Charlie Attias of Compass, who represented the anonymous buyer, said the sale was proof that the Upper West Side “is a pretty healthy market.” He postulated that the deal would set a neighborhood benchmark that would boost more broken records in the future.

Covering nearly 10,000 square feet, the six-story home has six bedrooms, though the layout can be reconfigured to accommodate up to eight. It has seven full baths and two half baths, as well as a 1,875 square foot wellness center with a heated swimming pool, jacuzzi, sauna and hydrotherapy steam shower and massage.

The house has undergone extensive renovations over the past two years, using environmentally friendly and non-toxic materials. Other features include a virtual doorman, a new security system and a dehumidification system.

The house is one of the last three single-family homes on the avenue and was built by developer William Noble in 1887. Throughout its 134-year history were the parents of Generals Robert E. Lee and Ulysses S. Grant , who visited the wealthy colonel who owned the house in the years following the Civil War.

Ileana Lopez-Balboa of Corcoran represented the vendor. Corcoran declined to comment for this story.

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Central 9th ​​is gaining popularity https://sadc-tribunal.org/central-9th-%e2%80%8b%e2%80%8bis-gaining-popularity/ Wed, 29 Dec 2021 13:39:00 +0000 https://sadc-tribunal.org/central-9th-%e2%80%8b%e2%80%8bis-gaining-popularity/ [ad_1] The Central 9th ​​district began as a carving of a much larger district, a hamlet whose urban zoning and access to public transport gave it a distinct impression within its boundaries. The area closest to the center of the neighborhood has long attracted the attention of developers who have started or are in the […]]]>


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The Central 9th ​​district began as a carving of a much larger district, a hamlet whose urban zoning and access to public transport gave it a distinct impression within its boundaries.

The area closest to the center of the neighborhood has long attracted the attention of developers who have started or are in the process of filling the neighborhood’s “main street” with a wide range of uses such as a center for digital media arts for. young people, architectural firms, restaurants, bars and a new cider house.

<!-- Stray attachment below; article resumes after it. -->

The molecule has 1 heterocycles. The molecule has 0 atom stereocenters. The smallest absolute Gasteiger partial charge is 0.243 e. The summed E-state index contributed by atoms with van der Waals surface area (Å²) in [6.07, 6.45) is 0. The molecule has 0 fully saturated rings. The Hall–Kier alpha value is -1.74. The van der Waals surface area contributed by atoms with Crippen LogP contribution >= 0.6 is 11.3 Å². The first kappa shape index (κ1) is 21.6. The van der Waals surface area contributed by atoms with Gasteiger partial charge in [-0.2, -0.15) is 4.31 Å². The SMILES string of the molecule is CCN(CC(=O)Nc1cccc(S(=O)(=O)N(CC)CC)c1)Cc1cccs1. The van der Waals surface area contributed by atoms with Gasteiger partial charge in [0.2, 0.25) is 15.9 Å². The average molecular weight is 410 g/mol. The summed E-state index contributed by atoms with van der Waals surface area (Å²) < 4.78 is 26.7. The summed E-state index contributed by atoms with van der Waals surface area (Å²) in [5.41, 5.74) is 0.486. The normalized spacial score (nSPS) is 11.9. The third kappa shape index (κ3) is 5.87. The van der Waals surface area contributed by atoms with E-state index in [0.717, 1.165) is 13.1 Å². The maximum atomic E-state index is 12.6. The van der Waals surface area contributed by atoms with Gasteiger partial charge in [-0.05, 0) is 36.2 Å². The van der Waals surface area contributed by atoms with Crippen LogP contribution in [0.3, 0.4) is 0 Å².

A list of proposed new housing projects shows the growing popularity of the area with developers as well as residents.

With so many changes in the built environment, including major transportation projects, zoning requests, announcements promoting proximity to the area, and a construction boom, we thought this was the right one. moment to shed light on what might change Central 9th ​​in the years to come.

What began as the Salt Lake City Redevelopment Agency’s “West Temple Gateway” created the unique identity of the Central 9th ​​district. Urban zoning, city incentives and access to public transit have helped the neighborhood forge its own identity and, recently, flourish. Image courtesy of SLC RDA.

What, where and why is Central 9th?

Central 9th ​​is a district of Ballpark (formerly known as Peoples’ Freeway). It can be described as a sort of urban village, with an epicenter at 200 West 900 South and boundaries stretching from 600 South to about 1000 South, Main Street at 300 West.

The neighborhood is distinct in part because of the zoning which allows for a de jure pedestrian density, with two types of zoning in the core allowing either high infill density or medium infill density.

Washington and Jefferson Streets are home to older, often Victorian single-family or duplex residences, and are zoned Form-Based Urban Neighborhood 1 (FBUN1), allowing infill on these lots. Developers and owners have already started adding quads and more to these streets.

The streets bordering the heart of the neighborhood are FBUN2, which allows for a mix of uses in four- or five-story buildings that require no minimum front setbacks.

The neighborhood benefits from the east-to-west bus line on the 900 South with 15-minute trips and a tram offering 15-minute trips through the valley from multiple lines. The city is building a multi-use path that will link the eastern and western districts by bicycle.

Central 9th ​​is bounded by an oversized exit ramp that creates an unmistakable physical barrier separating the heart of the neighborhood from its southernmost boundary. It also ensures that acres of valuable land remain undeveloped.

In terms of developable land, the builders are in the process of filling what we’ll call Central 9th ​​Main Street.

The heart of the Central 9th ​​district, framed by new buildings made possible by the FBUN2 zoning. City crews are working to create a multipurpose path on the right, power lines will be put underground and new buildings already under construction will continue to frame the street near 200 W. 900 S. Photo by Taylor Anderson.

Wirehang out on central 9th ​​’Main Street’

For years, an abandoned natural gas filling station was located at the east end of Main Street in Central 9th. Plans came and went – a building permit was even withdrawn – but nothing materialized. We now have a glimpse of what could block the village center in 2022.